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Prepare Now for Northern Corn Leaf Blight

June 6, 2017
This agronomic image shows corn leaf infected by northern corn leaf blight.

In recent years, Northern corn leaf blight (NCLB) has become a more prevalent disease within the Corn Belt, and growers should be aware this season.

According to Purdue University, the NCLB fungus survives through the winter on infected corn residue at the soil’s surface. As temperatures rise in the spring and early summer, the fungus produces spores on this residue, which are then splashed or wind-blown onto leaves of emerging corn.

With a mild winter and wet spring, NCLB will likely be an issue this year if we see a warm, humid summer.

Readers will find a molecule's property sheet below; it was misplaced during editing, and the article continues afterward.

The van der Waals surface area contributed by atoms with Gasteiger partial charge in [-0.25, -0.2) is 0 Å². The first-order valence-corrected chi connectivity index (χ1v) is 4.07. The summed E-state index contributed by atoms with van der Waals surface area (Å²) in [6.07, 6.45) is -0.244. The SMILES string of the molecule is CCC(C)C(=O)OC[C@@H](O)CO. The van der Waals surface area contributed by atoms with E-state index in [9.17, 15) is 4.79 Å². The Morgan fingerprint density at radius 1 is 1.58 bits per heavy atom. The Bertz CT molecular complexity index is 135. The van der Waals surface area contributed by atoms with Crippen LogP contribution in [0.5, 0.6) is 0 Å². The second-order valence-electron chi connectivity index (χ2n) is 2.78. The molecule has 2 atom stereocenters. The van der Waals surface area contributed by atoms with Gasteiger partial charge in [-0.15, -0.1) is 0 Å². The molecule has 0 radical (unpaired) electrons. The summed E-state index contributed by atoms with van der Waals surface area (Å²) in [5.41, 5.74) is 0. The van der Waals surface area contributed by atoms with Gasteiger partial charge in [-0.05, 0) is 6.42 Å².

NCLB can cause significant yield loss if it develops prior to or during silking. The earlier NCLB infects a plant, the higher the potential for yield loss.

Identifiers:

  • Olive green or black fungal spores
  • Long, narrow lesions down the leaf
  • Oblong lesions on the leaf tissue

Although scouting is a crucial component to maximizing yield, plants can be infected up to 12 days before symptoms begin to show. Syngenta encourages growers to treat proactively in regions that have been effected by NCLB in past years.

Applying a fungicide before NCLB develops is the most effective way to avoid damage that could hinder photosynthesis. Syngenta recommends growers apply Trivapro®  fungicide for preventive and curative disease control to maximize yield and profit potential this season.

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